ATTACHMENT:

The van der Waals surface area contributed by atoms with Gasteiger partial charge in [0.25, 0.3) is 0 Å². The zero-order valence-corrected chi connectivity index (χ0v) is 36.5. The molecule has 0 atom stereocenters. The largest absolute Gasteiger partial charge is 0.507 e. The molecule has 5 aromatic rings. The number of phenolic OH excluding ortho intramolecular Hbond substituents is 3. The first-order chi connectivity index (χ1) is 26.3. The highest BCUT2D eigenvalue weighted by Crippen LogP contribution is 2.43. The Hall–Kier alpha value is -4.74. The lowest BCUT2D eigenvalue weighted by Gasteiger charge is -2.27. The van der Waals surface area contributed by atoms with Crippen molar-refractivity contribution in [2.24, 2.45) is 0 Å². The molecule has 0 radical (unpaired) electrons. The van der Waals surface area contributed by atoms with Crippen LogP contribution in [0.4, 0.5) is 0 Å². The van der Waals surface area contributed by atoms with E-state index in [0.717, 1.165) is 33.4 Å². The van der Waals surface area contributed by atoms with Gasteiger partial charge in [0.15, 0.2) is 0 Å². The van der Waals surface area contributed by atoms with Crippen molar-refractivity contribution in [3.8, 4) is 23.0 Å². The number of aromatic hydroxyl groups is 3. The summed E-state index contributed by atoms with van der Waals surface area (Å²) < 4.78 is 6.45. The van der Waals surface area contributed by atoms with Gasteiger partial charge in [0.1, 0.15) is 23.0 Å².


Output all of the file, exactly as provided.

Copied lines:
The van der Waals surface area contributed by atoms with Gasteiger partial charge in [0.25, 0.3) is 0 Å². The zero-order valence-corrected chi connectivity index (χ0v) is 36.5. The molecule has 0 atom stereocenters. The largest absolute Gasteiger partial charge is 0.507 e. The molecule has 5 aromatic rings. The number of phenolic OH excluding ortho intramolecular Hbond substituents is 3. The first-order chi connectivity index (χ1) is 26.3. The highest BCUT2D eigenvalue weighted by Crippen LogP contribution is 2.43. The Hall–Kier alpha value is -4.74. The lowest BCUT2D eigenvalue weighted by Gasteiger charge is -2.27. The van der Waals surface area contributed by atoms with Crippen molar-refractivity contribution in [2.24, 2.45) is 0 Å². The molecule has 0 radical (unpaired) electrons. The van der Waals surface area contributed by atoms with Crippen LogP contribution in [0.4, 0.5) is 0 Å². The van der Waals surface area contributed by atoms with E-state index in [0.717, 1.165) is 33.4 Å². The van der Waals surface area contributed by atoms with Gasteiger partial charge in [0.15, 0.2) is 0 Å². The van der Waals surface area contributed by atoms with Crippen molar-refractivity contribution in [3.8, 4) is 23.0 Å². The number of aromatic hydroxyl groups is 3. The summed E-state index contributed by atoms with van der Waals surface area (Å²) < 4.78 is 6.45. The van der Waals surface area contributed by atoms with Gasteiger partial charge in [0.1, 0.15) is 23.0 Å².